“Come right into the house,” said Juanita, as they arrived at the door of the Jiminez home. “It is now noon, and I think our dinner will be all ready. We are to eat by ourselves, as papa is at the store and mamma is not in just now.”

     So Rosa and Panchito followed their hostess into the sunny dining-room, where they found the table well-laden with good things.

     The tramp had given the children splendid appetites, and they enjoyed their dinner very much. Vegetable soup was first served, then egg omelette, with rice cooked with tomatoes. They had roasted veal and potatoes, with lettuce salad.

     But the dish of the day was mole, a spicy food made up with turkey or chicken and prepared with a sauce which had numerous ingredients, such as tomatoes, chili peppers of two kinds, cloves, chocolate, cumin, raisins, almonds, garlic, and one or two other spices. It was eaten with tortillas, the flat unleavened bread of the lower classes in Mexico, which is just like the chupatties of India and other Eastern countries.

     Then the children had a course of frijoles (Mexican beans), while the dessert was composed of fruit jellies and custards with seasoned gelatines. The sweetmeats were in fancy shapes, and Mexican children, like all others, are very fond of their dulces.

     When the children had been given their dulces, Juanita suggested that they sit out upon the balcony, to which there was entrance from the dining-room through a low window. Here they could enjoy the fresh air and watch with childish pleasure the changing scenes of the Mexican street.

     The children handed some of the dulces out through the bars of the balcony to the poor children who stood around suggestively. Dulces is the one word that carries more suggestion to the hearts of Mexican children than almost any other in their language.

     The home-made candies which had been provided for Juanita and her friends were made from Mexican sugar, which is the best in the world, though American sugar is imported for the manufacture of American confectionery. On all family or social occasions dulces are passed around on small trays or plates. Birthdays, saints’ days, and dances are always thus sweetened. The native confectionery includes even fruits and sweet potatoes cooked in syrup and encrusted in sugar.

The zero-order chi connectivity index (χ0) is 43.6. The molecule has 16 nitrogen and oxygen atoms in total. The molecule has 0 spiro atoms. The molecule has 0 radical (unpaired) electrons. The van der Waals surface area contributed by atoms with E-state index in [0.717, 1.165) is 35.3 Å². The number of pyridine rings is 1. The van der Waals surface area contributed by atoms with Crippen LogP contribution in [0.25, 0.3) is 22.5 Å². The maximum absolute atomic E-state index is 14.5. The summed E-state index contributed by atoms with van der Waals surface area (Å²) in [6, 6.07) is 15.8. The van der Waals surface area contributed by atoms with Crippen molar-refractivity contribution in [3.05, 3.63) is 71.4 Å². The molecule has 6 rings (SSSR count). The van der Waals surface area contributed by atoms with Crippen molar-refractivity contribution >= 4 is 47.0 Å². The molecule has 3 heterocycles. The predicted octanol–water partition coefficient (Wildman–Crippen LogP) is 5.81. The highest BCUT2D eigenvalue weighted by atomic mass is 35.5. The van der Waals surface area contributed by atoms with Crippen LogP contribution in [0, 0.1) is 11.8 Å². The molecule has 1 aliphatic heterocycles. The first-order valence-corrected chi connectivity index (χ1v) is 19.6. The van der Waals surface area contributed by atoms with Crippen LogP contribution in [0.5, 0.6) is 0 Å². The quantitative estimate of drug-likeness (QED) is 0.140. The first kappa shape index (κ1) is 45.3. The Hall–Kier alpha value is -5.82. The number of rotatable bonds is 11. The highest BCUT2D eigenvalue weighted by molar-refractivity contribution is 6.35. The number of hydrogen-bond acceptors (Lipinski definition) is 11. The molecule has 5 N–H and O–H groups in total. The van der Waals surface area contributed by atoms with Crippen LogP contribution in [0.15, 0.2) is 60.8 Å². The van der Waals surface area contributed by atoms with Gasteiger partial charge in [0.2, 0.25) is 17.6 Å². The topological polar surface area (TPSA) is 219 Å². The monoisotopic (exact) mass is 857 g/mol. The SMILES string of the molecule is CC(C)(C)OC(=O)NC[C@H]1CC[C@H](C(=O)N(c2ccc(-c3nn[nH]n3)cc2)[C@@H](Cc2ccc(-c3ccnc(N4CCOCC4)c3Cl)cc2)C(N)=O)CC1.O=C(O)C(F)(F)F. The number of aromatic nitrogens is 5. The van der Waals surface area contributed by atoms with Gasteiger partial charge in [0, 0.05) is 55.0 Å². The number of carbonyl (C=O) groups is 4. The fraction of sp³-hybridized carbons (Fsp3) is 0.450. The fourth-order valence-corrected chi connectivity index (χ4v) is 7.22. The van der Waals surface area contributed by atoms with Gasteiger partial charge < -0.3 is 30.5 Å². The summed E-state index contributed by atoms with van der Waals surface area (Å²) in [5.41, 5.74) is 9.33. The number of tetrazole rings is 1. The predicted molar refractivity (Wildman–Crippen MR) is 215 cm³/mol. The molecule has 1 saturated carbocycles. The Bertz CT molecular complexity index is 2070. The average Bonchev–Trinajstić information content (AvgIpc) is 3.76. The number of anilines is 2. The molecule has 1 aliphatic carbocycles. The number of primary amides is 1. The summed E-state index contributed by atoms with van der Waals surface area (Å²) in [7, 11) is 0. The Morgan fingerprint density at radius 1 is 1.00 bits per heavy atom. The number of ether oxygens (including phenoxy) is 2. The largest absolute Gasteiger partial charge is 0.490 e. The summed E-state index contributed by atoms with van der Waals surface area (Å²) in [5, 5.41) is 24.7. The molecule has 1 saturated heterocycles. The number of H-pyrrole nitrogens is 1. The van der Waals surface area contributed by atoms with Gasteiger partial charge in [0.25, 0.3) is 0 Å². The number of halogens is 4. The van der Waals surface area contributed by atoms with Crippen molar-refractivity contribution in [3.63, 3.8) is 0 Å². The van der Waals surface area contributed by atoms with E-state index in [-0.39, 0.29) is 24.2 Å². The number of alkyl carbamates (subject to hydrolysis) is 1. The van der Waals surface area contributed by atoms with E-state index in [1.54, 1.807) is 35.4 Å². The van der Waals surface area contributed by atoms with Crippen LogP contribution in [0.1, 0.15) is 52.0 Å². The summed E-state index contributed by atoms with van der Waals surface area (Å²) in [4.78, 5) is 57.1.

These Mexicans did not chew gum, though millions of pounds of the product of the zapote-tree are annually consumed by young Americans.

     Among the children who were thus remembered by Juanita and her little friends were some newsboys. Newsboys were unknown in Mexico ten years ago, but these busy, noisy little fellows are now found everywhere. Poor, ragged, and often hungry, but always resourceful, this waif of the byways will shout the names of his papers, but is not allowed to yell their contents, as his American cousin does.


     Panchito knew very well how sharp was the Mexican newsboy’s struggle for existence, for on some occasions he had sold papers himself Like Panchito, many of these youngsters had parents living, but they took no more than a passing interest in their children.

     The Mexican newsboy does not get his name registered in the accident books of the police. He is too wide-awake for that. Even among these children of five to seven years of age, the instinct of self-preservation is well-grounded, and the passing carriages and streetcars have no terrors for him. The street belongs to him, and no stray dog knows better than he the art of getting out of the road.

     Their sweetmeats consumed, Rosa and Panchito remained with Juanita a part of the afternoon, passing the time in simple childish games. When they finally went to their more humble home, there were at least three very happy children in the City of Mexico.

Click the book image to continue to the next chapter